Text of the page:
Economic "Wisdom"

Even though Stephen Jay Gould once accused social scientists of “physics envy,” he did not deter economists’ efforts to practice the dismal science as if it were really a science. Thus, for example, a Robert Shiller of Yale University arms himself with data about the past performance of the stock market and warns us that the Dow will lunge from 8,000 (make that 9,000 . . . 10,000 . . . 11,000) to 6,000 or less. The problem with such analytical exercises is that they tell us what has happened but not what will happen. Statistics predict the past with uncanny accuracy.

Not that Professor Shiller is entirely wrong about the future performance of the stock market. He is almost certainly right, in principle, because the only known monotonic trends in the universe are its expansion and its aging — and a lot of physicists aren’t sure about the permanence of those trends. No, Professor Shiller will probably be right, some day, because — as the old saying goes — a stopped watch is right twice a day.

John Maynard Keynes (created Lord Keynes for his services to economic thought and to some members of the Bloomsbury Set) averred that a government could spend an economy out of a depression. In spite of Keynes, the United States and Great Britain remained mired in the Great Depression for most of the 1930s. Some have argued that Keynes was vindicated by post-World War II prosperity, which they attribute to the the binge of consumer spending spawned by the massive infusion of government spending in wartime. That argument overlooks the inconvenient possibility that the Great Depression, like earlier depressions, would have ended without the benefit of government largesse. The argument also overlooks the fact that, unlike the United States, Great Britain did not plunge into prosperity at the end of World War II.

One could argue that Germany and Japan proved Keynes right because unemployment in those countries vanished in the face of their massive arms buildups. Yes, and one could say that the members of a chain gang are well off because they have “jobs.”

Enough of old feuds. Let us return to the present scene.

Today’s “green economists” advance the notion that free markets are all right in their place — but not when it comes to protecting the environment. Conjuring dire results for humankind if markets continue to cater to the crass demands of consumers, those economists would commandeer the economy in the name of future generations yet unborn. (Sound the trumpets! Wave the flag!) If one reasonably assumes that such economists know that there are market-based ways to solve the problems caused by pollution, what is one to make of their anti-market rhetoric? Answer: Just like any consumer of “political pork,” they’re perfectly willing to have the government aggrandize their own (psychic) income at the expense of the general welfare. That is, they simply don’t like economic growth and don’t care who is hurt by their anti-growth propoganda.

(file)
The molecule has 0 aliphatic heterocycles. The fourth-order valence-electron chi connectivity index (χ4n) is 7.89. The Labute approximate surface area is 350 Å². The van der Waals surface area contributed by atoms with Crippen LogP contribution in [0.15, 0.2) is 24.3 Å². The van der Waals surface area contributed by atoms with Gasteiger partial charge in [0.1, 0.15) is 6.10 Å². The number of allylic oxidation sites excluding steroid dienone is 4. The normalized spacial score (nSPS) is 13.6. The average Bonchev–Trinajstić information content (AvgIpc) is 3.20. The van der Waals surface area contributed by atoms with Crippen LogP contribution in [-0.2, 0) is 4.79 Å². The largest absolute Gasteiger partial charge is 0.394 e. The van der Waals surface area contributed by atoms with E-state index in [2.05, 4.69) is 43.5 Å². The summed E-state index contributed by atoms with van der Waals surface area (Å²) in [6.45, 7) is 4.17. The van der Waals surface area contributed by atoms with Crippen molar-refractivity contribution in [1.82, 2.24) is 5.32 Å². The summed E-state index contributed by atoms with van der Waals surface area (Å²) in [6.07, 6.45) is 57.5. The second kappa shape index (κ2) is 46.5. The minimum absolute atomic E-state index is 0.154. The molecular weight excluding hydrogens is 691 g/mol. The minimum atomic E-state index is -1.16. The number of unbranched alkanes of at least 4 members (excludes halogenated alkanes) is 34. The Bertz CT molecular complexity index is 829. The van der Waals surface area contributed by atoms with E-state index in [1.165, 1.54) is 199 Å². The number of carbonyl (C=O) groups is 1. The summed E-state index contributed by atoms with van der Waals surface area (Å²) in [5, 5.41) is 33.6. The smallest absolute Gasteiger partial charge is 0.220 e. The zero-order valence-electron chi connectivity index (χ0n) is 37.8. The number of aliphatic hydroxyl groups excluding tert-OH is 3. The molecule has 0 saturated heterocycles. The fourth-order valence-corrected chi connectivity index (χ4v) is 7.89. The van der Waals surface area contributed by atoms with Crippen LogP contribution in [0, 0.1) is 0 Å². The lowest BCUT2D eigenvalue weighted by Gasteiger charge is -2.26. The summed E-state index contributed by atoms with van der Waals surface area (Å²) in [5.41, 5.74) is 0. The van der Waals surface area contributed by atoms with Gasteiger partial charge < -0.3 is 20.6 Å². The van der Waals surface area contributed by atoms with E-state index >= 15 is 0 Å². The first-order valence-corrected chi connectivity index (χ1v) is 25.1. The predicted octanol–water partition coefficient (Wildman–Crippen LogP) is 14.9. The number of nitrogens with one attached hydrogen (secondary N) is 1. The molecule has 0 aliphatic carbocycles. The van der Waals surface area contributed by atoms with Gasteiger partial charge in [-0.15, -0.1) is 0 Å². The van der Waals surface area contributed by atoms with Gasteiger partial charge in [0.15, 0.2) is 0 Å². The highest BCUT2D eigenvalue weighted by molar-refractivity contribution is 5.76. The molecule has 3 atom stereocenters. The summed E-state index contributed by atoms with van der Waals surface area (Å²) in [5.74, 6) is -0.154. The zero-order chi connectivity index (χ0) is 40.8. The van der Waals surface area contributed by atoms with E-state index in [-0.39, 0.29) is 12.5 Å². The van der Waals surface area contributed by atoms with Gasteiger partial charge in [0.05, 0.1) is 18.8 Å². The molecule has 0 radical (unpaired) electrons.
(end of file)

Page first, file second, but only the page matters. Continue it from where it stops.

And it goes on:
Consider, finally, the antediluvian agitators for antitrust actions against successful companies. The scions of Roosevelt the First seem to be stuck in a zero-sum view of the economic universe, in which “winners” must perforce be balanced by “losers.” Or perhaps they, like their green brethren, suffer a form of success envy.

Whatever the case, the antitrusters forget (or wish not to remember) that (1) successful companies become successful by satisfying consumers, (2) consumers wouldn’t buy the damned stuff if they didn’t think it was worth the price, and (3) “immense” profits invite competition (direct and indirect), which benefits consumers. On the third point, if the USPS — a government monopoly that claims to own my mailbox — can’t stave off competition from alternative delivery services and e-mail, what’s to keep a new Bill Gates from building a better mouse (pun) trap? Only the fear of being pursued by the almighty federal government. Thanks a lot, feds.

All of which underscores another old saying: A sucker is born every minute — and then he moves to Washington.